Falick also seems to think he can unite the Jewish community. He said last week that Jews are capable of talking these issues out, and when he learned that the Zionist Organization of America was in the house that night promptly invited a young PhD candidate named Jonathan on to the panel to give it diversity, and said the ZOA was welcome at any temple event on Israel going forward. It was a nice stunt theatrically, but politically it was meaningless. As my friend Tova Perlmutter of Jewish Voice for Peace made clear in a patient dialogue with Jonathan that night, he is a religious fundamentalist who gives weight to the 613 commandments of Rambam which Perlmutter’s grandparents rejected in Eastern Europe. And he believes that Jews owe something to their tribe, above the call for justice, tikkun olam. Perlmutter is for BDS and Jonathan says that Jews must be opposed to BDS. Two people with such profound differences cannot be in the same community; though I hope Perlmutter continues to debate him, she is a soulful person with a very wide definition of community and exposes Jonathan’s worldview as narrow.
There is a reason that criticisms that were once contained by the Jewish community are now openly dividing it. America. Molnar cited the Yiddish word doykkeit, meaning hereness. American Jews are comfortable here and project our futures in this society. Our principal community is fellow Americans. We are privileged, not persecuted, and our experience causes many of us to take exception to Israel’s persecution of Palestinians. We don’t want to work inside the Jewish community, because that community proved itself incapable of criticizing the occupation.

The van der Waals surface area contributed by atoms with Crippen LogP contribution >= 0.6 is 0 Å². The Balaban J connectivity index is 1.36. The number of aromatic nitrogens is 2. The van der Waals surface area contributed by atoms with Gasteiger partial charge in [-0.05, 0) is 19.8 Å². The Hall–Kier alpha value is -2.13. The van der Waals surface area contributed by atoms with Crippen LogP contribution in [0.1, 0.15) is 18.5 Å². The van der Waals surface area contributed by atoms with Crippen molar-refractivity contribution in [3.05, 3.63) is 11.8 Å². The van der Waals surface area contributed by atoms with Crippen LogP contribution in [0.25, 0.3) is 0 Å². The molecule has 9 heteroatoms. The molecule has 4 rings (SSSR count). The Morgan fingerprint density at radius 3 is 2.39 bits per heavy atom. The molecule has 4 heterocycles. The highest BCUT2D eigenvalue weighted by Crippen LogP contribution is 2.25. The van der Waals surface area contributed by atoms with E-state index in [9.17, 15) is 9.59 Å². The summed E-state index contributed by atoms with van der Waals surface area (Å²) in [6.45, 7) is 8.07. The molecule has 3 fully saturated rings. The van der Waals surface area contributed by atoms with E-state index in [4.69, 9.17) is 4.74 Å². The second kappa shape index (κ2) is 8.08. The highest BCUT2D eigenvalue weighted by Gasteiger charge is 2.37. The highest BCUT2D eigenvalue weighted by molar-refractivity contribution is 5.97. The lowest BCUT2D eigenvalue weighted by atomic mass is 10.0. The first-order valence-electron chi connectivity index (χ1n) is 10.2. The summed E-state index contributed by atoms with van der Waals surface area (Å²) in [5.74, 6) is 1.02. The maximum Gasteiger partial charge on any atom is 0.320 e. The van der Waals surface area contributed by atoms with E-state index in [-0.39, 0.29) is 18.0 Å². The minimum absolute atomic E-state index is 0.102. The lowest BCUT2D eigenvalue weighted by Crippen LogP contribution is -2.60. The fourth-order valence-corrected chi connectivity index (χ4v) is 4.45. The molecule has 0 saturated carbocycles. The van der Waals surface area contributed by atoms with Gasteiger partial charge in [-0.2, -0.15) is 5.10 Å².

These differing ideas of political community have far reaching implications. As the scholar and author Ron Aronson said that night at the Birmingham Temple, this process can’t be undone. The Jewish community will divide more and more clearly in the next year or so between Zionist Jews and non-Zionist ones. This open division will license politicians who depend on Jews (as donors, or as voters in blue states, or as an opinion-forming elite inside the Democratic Party) to divide themselves. The next election season will feature open debate about the special relationship, mark my words.
The American Jewish population is coming of age. It is an American group with American values first and ever greater distance from the Jewish state. Some large segment of the Jewish community that has long been at the center of the community will never abandon the Jewish state. Fine; let the community split, and the debate begin.